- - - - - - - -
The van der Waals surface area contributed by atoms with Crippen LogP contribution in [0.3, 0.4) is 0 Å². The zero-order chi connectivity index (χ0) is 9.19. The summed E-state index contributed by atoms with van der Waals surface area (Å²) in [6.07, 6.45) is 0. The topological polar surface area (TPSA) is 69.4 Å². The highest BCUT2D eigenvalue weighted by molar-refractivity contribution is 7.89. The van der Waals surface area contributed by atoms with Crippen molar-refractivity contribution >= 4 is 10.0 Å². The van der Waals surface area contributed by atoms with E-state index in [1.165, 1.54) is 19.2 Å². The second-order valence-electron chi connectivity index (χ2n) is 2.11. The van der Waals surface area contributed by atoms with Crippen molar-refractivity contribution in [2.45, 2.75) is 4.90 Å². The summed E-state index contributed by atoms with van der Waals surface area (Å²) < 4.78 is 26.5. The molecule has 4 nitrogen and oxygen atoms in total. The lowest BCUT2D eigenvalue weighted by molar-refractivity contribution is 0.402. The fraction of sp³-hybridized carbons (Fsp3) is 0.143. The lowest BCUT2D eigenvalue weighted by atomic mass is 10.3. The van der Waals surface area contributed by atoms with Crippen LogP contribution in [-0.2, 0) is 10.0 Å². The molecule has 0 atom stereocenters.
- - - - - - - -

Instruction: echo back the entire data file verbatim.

The van der Waals surface area contributed by atoms with Crippen LogP contribution in [0.3, 0.4) is 0 Å². The zero-order chi connectivity index (χ0) is 9.19. The summed E-state index contributed by atoms with van der Waals surface area (Å²) in [6.07, 6.45) is 0. The topological polar surface area (TPSA) is 69.4 Å². The highest BCUT2D eigenvalue weighted by molar-refractivity contribution is 7.89. The van der Waals surface area contributed by atoms with Crippen molar-refractivity contribution >= 4 is 10.0 Å². The van der Waals surface area contributed by atoms with E-state index in [1.165, 1.54) is 19.2 Å². The second-order valence-electron chi connectivity index (χ2n) is 2.11. The van der Waals surface area contributed by atoms with Crippen molar-refractivity contribution in [2.45, 2.75) is 4.90 Å². The summed E-state index contributed by atoms with van der Waals surface area (Å²) < 4.78 is 26.5. The molecule has 4 nitrogen and oxygen atoms in total. The lowest BCUT2D eigenvalue weighted by molar-refractivity contribution is 0.402. The fraction of sp³-hybridized carbons (Fsp3) is 0.143. The lowest BCUT2D eigenvalue weighted by atomic mass is 10.3. The van der Waals surface area contributed by atoms with Crippen LogP contribution in [-0.2, 0) is 10.0 Å². The molecule has 0 atom stereocenters.